Almost Studio, a Brooklyn-based design practice co-founded by Anthony Gagliardi, School of Architecture instructor, and Dorian Booth, Yale School of Architecture lecturer, along with junior designer Isabella Calidonio Stechmann ’20 (B.Arch), recently won the 2021 Ragdale Ring competition for their…
Sternlicht to Lecture on Singer
Sanford Sternlicht G’62, professor of English in The College of Arts and Sciences, will present a lecture on the life and times of Nobel Prize-winning author Isaac Bashevis Singer at 10 a.m. on Sunday, Oct. 13, at Temple Adath Yeshurun. Sternlicht’s presentation will launch a new series of lectures sponsored by the temple’s recently resurrected Adult Education Committee.
“When a lecture series was discussed at a meeting, I immediately thought of Professor Sternlicht. I have attended several of his lectures in town and found him to be an enlightening and engaging speaker,” says committee member Bonnie Koreff-Wolf.
A former U.S. Navy officer, writer-theater director and scholar, Sternlicht has served as “Speaker in the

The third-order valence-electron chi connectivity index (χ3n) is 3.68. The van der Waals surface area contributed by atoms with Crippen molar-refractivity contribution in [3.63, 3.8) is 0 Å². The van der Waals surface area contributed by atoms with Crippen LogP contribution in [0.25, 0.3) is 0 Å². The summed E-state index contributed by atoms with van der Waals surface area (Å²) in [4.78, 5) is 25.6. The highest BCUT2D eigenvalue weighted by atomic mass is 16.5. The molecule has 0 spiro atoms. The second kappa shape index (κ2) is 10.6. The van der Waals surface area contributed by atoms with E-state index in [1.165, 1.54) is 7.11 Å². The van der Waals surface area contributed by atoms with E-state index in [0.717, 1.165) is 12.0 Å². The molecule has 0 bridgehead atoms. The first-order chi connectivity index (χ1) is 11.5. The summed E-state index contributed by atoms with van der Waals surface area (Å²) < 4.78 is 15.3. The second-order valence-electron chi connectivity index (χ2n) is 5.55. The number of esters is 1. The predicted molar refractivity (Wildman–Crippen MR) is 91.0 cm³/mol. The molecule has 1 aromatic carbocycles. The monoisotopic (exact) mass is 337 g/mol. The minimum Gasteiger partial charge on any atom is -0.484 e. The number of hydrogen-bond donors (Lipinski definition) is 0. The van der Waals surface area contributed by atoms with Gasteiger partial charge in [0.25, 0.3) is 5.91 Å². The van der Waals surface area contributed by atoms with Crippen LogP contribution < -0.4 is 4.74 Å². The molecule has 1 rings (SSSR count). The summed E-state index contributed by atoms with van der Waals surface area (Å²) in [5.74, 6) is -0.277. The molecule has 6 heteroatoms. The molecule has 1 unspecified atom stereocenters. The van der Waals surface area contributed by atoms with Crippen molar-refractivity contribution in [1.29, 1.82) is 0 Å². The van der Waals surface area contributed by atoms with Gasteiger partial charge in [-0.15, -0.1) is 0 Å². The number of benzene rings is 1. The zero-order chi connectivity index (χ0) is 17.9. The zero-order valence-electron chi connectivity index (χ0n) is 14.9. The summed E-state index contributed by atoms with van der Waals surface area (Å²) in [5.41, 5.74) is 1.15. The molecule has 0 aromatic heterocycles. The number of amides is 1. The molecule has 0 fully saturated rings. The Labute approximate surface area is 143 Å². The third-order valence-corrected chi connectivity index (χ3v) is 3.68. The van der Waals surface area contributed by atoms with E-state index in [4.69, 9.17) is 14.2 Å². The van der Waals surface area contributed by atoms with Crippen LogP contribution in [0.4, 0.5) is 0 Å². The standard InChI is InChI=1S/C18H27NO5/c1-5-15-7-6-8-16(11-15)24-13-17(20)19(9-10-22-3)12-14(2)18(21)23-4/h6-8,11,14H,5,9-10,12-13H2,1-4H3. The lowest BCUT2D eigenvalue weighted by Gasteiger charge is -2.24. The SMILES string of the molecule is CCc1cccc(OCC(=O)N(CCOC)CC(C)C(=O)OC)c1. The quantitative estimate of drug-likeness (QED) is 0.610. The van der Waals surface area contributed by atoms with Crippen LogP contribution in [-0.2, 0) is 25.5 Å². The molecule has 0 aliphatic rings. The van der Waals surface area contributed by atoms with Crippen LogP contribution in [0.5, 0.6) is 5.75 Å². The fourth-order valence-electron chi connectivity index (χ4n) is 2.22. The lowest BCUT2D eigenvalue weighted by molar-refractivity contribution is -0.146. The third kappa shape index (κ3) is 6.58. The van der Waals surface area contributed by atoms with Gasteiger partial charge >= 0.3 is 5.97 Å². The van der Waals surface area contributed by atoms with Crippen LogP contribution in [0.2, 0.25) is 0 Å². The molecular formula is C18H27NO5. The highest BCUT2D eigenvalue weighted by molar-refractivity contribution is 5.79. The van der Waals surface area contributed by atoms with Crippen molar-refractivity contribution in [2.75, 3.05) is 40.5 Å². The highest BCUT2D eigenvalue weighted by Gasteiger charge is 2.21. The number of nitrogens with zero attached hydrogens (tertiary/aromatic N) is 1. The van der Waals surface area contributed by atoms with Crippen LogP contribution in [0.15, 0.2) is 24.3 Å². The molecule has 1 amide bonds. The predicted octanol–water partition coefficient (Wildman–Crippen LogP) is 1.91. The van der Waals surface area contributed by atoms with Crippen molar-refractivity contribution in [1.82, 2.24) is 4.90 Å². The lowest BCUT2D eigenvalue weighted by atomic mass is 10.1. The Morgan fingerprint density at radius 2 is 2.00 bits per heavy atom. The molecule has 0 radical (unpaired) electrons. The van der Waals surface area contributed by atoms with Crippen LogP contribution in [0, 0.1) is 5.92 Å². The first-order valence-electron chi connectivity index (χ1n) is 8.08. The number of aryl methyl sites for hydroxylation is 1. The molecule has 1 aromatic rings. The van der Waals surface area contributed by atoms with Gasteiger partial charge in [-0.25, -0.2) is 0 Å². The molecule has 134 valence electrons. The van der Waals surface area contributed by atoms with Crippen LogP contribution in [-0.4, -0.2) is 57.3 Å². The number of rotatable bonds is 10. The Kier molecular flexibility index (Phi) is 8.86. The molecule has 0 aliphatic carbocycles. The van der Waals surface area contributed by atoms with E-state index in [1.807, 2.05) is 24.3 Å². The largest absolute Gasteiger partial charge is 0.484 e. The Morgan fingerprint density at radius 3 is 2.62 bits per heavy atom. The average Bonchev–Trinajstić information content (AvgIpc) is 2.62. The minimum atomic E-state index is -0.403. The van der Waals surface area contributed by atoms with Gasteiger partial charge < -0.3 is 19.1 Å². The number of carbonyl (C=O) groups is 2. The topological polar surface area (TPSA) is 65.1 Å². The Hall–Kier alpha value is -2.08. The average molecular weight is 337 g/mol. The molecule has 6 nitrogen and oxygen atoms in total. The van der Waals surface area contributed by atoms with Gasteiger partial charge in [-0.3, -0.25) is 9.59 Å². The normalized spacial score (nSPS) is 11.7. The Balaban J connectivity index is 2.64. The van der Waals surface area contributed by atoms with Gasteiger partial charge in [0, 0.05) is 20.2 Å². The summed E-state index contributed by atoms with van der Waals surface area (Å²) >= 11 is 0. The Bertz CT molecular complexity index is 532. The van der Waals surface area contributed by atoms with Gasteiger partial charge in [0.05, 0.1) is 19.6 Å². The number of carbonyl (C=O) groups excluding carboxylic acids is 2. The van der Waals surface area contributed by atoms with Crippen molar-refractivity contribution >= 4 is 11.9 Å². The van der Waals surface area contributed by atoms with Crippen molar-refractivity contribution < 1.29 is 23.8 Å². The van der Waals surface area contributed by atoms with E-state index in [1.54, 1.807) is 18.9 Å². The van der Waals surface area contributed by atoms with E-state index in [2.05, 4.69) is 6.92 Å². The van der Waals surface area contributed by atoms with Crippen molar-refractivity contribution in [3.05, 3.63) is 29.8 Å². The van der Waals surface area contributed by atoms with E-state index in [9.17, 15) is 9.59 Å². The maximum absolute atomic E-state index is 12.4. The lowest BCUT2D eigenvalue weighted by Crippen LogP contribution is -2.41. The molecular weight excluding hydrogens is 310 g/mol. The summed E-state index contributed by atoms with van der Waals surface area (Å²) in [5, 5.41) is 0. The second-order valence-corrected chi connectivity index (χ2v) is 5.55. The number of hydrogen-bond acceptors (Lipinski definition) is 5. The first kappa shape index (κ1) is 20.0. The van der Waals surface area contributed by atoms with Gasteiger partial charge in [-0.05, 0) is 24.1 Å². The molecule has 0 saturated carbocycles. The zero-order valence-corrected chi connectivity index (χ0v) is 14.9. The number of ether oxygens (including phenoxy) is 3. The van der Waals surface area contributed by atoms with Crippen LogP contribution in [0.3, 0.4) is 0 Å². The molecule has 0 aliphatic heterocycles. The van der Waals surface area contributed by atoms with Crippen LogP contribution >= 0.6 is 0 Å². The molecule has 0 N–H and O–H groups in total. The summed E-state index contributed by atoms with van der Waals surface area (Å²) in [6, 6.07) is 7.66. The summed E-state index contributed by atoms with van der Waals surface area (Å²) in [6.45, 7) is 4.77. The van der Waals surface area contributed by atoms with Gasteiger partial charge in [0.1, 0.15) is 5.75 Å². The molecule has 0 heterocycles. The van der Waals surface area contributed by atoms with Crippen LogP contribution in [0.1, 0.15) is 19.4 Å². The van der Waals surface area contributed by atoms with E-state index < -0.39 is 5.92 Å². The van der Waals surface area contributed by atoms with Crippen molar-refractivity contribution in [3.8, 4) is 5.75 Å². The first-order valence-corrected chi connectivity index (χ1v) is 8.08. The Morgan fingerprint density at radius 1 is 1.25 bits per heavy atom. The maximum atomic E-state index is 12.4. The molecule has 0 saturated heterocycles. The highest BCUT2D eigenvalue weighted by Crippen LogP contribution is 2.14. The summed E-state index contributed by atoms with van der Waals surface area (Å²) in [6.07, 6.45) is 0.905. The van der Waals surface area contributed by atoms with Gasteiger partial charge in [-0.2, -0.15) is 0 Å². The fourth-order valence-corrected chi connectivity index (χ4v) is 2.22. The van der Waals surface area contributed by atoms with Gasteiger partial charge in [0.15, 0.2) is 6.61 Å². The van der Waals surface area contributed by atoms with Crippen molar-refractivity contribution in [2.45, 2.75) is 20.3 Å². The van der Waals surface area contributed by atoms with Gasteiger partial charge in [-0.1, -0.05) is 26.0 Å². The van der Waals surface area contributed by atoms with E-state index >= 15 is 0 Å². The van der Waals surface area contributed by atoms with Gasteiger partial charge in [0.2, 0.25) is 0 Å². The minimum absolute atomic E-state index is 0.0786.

Humanities” for the New York Council for the Humanities since 2009. He has lectured nationally on behalf of the English Speaking Union of North America and has published several books, including his two best-sellers, “The Tenement Saga” (Terrace Books, 2004) and “All Things Herriot” (Syracuse University Press, 1995).
A scholar of U.S. immigrant literature, Sternlicht will focus his lecture “Issac Bashevis Singer: His Life and Times” on the prolific author of novels like “The Slave” and “Reaches of Heaven.” Singer was a native of Poland who in 1978 became the only Yiddish-speaking recipient of the Nobel Prize for Literature, delivering his entire acceptance speech in the now-endangered language.
“Yiddish was a great language. It had many millions of speakers and most of them were murdered in the Holocaust. The Nobel Prize is the world prize for literature and even the translation of his acceptance speech was brilliant. There’s a certain poignancy to the language and his achievement because the language is really dying,” says Sternlicht.
In addition to his lecture at Temple Adath Yeshurun, Sternlicht will resume his duties as speaker in the humanities in November, lecturing throughout New York State before traveling to Washington, D.C., to make a presentation at the Library of Congress on May 19, 2014.